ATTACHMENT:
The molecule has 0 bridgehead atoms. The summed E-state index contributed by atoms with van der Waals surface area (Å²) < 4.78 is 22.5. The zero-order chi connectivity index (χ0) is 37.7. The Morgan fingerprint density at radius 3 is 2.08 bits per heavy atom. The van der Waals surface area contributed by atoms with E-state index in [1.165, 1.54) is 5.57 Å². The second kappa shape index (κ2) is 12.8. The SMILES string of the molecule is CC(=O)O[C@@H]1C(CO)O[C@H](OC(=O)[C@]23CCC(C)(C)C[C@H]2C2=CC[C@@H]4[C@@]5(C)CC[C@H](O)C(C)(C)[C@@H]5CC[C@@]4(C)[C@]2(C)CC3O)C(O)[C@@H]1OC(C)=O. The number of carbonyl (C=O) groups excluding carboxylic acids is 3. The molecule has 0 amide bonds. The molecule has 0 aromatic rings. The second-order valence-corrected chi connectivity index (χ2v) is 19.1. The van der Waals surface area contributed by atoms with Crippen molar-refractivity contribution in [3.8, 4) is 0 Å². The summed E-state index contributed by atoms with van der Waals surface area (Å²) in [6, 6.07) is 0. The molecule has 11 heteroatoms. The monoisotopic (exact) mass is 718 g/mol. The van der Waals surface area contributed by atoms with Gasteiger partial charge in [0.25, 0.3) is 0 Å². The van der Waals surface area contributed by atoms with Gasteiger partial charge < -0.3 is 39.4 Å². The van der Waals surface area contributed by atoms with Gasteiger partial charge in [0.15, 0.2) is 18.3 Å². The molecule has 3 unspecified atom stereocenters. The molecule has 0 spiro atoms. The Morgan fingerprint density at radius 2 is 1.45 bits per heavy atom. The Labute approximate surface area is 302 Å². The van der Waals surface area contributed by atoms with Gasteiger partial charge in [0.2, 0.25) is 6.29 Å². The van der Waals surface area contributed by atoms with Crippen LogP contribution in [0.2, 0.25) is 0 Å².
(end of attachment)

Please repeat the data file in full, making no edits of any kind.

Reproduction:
The molecule has 0 bridgehead atoms. The summed E-state index contributed by atoms with van der Waals surface area (Å²) < 4.78 is 22.5. The zero-order chi connectivity index (χ0) is 37.7. The Morgan fingerprint density at radius 3 is 2.08 bits per heavy atom. The van der Waals surface area contributed by atoms with E-state index in [1.165, 1.54) is 5.57 Å². The second kappa shape index (κ2) is 12.8. The SMILES string of the molecule is CC(=O)O[C@@H]1C(CO)O[C@H](OC(=O)[C@]23CCC(C)(C)C[C@H]2C2=CC[C@@H]4[C@@]5(C)CC[C@H](O)C(C)(C)[C@@H]5CC[C@@]4(C)[C@]2(C)CC3O)C(O)[C@@H]1OC(C)=O. The number of carbonyl (C=O) groups excluding carboxylic acids is 3. The molecule has 0 amide bonds. The molecule has 0 aromatic rings. The second-order valence-corrected chi connectivity index (χ2v) is 19.1. The van der Waals surface area contributed by atoms with Crippen molar-refractivity contribution in [3.8, 4) is 0 Å². The summed E-state index contributed by atoms with van der Waals surface area (Å²) in [6, 6.07) is 0. The molecule has 11 heteroatoms. The monoisotopic (exact) mass is 718 g/mol. The van der Waals surface area contributed by atoms with Gasteiger partial charge in [0.25, 0.3) is 0 Å². The van der Waals surface area contributed by atoms with Gasteiger partial charge < -0.3 is 39.4 Å². The van der Waals surface area contributed by atoms with Gasteiger partial charge in [0.15, 0.2) is 18.3 Å². The molecule has 3 unspecified atom stereocenters. The molecule has 0 spiro atoms. The Morgan fingerprint density at radius 2 is 1.45 bits per heavy atom. The Labute approximate surface area is 302 Å². The van der Waals surface area contributed by atoms with Gasteiger partial charge in [0.2, 0.25) is 6.29 Å². The van der Waals surface area contributed by atoms with Crippen LogP contribution in [0.2, 0.25) is 0 Å².